Why I Joined Assemble
July 21, 2021
July 21, 2021
Have you ever received a job offer and had no idea what to compare it against? Or felt like you had to have multiple offers to get the kind of compensation you were looking for? Or, even worse, been working at a company and found out someone in the same role is making way more than you?
Now imagine the other side of the process for a hiring manager or recruiter. Do they have a compensation band they can reference when creating your offer? Are they keeping track of market data to know what other companies are offering? Is the company making sure merit increases and bonuses are fair across employees?
Interviewing is stressful enough, so to have the negotiation process be an additional headache for both sides seems unnecessary and broken. I shouldn’t fear undervaluing my skills and experience when looking for a job. And after I’m hired, my company shouldn’t discourage employee conversations around compensation. One of the easiest ways of making people feel like their work is valued is to give their work value.
This is why I eventually joined Assemble. Lisa and Enrique know first-hand how compensation is managed and want to fix this broken system. They felt so strongly about it that they started Assemble during the pandemic!
My own story is a bit more complicated...
As a college sophomore, I landed an internship in Google’s BOLD program, which is focused on recruiting historically underrepresented students for non-technical roles. At the time, the smartphone market was really starting to take off, Twitter was becoming a news source, and I was at Google’s Chicago office the day Microsoft released Bing. It was an exciting time to be introduced to the industry and I was starstruck. Tech was changing everything it touched and it was creating things I didn't even know were possible. By the time I graduated, I already had a job lined up at LinkedIn as a Sales Development Specialist. I never saw myself in sales but if it meant it was my way into tech, I was going to take it.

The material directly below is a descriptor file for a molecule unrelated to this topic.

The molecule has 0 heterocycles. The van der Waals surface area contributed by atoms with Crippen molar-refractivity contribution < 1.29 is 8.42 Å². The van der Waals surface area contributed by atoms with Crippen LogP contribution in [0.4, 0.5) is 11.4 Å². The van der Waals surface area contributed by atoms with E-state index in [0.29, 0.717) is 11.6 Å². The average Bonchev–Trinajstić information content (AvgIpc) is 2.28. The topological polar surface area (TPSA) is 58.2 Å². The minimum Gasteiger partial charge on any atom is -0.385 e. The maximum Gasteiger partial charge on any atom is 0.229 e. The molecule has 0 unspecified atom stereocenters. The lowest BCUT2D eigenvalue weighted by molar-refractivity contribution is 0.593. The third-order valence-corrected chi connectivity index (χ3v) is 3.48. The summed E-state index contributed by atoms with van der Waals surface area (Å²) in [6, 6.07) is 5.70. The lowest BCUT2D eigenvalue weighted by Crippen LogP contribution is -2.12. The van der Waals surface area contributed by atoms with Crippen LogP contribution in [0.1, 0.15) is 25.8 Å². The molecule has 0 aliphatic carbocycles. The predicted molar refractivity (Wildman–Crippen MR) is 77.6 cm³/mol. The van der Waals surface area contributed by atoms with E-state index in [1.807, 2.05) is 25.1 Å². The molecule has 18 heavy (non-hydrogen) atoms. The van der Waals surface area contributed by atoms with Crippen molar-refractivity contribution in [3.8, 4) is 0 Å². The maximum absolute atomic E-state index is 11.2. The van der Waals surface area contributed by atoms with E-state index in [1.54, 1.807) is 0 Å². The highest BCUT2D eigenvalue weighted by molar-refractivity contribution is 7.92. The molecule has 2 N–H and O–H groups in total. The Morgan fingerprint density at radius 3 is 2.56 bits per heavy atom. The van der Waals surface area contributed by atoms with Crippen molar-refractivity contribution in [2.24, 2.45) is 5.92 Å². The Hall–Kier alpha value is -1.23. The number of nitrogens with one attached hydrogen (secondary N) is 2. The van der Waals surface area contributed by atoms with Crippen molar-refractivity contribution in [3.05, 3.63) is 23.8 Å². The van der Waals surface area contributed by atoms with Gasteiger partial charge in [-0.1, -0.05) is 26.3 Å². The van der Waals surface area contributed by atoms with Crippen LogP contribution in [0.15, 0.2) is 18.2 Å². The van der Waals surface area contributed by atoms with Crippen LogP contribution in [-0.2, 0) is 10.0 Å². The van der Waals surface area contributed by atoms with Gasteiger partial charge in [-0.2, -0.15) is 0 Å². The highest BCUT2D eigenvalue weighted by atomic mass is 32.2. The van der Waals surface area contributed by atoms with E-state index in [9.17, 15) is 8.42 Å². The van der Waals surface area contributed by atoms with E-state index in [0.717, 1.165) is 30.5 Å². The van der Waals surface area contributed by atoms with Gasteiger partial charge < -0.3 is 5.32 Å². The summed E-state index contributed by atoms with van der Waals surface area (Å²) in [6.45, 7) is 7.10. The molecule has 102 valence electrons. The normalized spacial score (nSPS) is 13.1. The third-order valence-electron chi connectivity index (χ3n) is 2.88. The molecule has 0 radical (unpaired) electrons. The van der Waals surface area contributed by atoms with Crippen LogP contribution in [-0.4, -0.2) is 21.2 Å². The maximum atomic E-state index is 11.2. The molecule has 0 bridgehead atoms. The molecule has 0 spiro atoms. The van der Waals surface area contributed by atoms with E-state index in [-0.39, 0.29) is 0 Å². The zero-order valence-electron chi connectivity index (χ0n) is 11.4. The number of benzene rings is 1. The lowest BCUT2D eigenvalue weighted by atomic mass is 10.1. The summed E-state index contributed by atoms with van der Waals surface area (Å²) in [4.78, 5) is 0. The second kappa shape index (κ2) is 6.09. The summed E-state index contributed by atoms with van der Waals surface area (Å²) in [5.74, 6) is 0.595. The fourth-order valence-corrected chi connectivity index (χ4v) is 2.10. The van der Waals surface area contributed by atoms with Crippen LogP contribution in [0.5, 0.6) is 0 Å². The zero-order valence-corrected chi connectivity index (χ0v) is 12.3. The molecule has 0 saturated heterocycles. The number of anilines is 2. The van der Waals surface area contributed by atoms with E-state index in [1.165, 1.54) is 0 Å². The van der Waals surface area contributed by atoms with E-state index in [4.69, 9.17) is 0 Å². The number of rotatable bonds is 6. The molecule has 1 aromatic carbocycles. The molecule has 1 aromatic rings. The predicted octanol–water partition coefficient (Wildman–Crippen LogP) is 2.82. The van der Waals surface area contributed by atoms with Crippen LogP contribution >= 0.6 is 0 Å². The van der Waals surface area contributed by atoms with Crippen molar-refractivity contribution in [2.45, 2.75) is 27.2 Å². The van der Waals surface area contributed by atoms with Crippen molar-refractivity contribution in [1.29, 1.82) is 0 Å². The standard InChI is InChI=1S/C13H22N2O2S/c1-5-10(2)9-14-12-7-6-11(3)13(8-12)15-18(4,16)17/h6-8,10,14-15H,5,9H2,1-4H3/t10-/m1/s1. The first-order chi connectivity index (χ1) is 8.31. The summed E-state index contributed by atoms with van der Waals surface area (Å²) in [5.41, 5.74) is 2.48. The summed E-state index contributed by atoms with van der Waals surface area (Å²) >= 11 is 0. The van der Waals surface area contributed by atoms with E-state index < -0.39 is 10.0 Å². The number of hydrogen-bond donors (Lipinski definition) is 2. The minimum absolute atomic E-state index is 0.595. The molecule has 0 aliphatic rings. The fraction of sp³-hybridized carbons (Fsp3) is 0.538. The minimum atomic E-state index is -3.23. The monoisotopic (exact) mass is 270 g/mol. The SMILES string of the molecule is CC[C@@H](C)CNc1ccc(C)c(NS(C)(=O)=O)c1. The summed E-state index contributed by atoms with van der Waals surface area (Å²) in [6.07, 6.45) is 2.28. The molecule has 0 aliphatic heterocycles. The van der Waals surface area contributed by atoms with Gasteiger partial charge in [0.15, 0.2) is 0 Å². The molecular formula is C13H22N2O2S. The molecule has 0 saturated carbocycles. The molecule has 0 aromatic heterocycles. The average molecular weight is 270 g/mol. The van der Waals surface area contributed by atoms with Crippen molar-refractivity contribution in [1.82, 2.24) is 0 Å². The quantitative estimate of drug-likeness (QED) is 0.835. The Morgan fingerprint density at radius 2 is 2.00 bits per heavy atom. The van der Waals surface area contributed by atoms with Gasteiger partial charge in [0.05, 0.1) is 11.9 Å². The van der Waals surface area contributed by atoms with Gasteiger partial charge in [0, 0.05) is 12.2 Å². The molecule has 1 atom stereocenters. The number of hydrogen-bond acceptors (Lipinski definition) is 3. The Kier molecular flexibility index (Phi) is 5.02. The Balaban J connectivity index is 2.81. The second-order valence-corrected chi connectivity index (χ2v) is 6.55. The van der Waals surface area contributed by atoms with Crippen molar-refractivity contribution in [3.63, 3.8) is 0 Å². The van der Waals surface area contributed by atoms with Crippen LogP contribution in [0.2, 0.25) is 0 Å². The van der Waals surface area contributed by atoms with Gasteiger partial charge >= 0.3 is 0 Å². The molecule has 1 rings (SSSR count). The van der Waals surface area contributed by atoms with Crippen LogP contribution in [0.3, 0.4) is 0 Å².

Six years later I had been a part of selling at some of the most recognizable tech brands out there (and some not so recognizable!). I could tell you how these companies made money, who their clients were, and their value propositions, but I couldn’t talk to the underlying technologies that built them into what they are today. I made an effort to learn on my own and the more I dug in, the more I realized that I didn’t just want to get people excited about technology, I wanted to create it. I decided to learn how to code.
In 2017 I attended an engineering bootcamp to help me transition into software engineering and received an offer in Microsoft’s LEAP program that November. I was hired full-time by my sponsoring team there and have been a software engineer since.
This brings me to November 2020 when I got this InMail on Linkedin from an old coworker:
Joining a start-up, or any other company, wasn’t really on my mind; six months passed between this message and my accepting the job offer. What changed? I began to feel like I was ready for new kinds of technical challenges and I knew long-term I wasn’t interested in the domain my work was in. I was good at my job but if I didn’t even like what I was doing, why was I there?
And throughout the interview process I was impressed by the team’s thoughtfulness. After each technical round, Ben sent me follow-up emails of what I did well and what I could work on. This was basically the complete opposite experience of asking an interviewer for feedback only to never hear from them again 👻
I made spreadsheets, talked with friends and family, and sorted out my thoughts on paper. Ultimately, deciding to join Assemble came down to a few questions (in no particular order):
If you’re considering changing jobs, I hope these questions can help provide you with the clarity that they gave me. And maybe I’ll see you as the next new hire at Assemble :)
Questions about joining Assemble? Or want to know more about my transition from sales to software engineering? Or something else entirely? I’d love to hear from you! Send me an email at email@example.com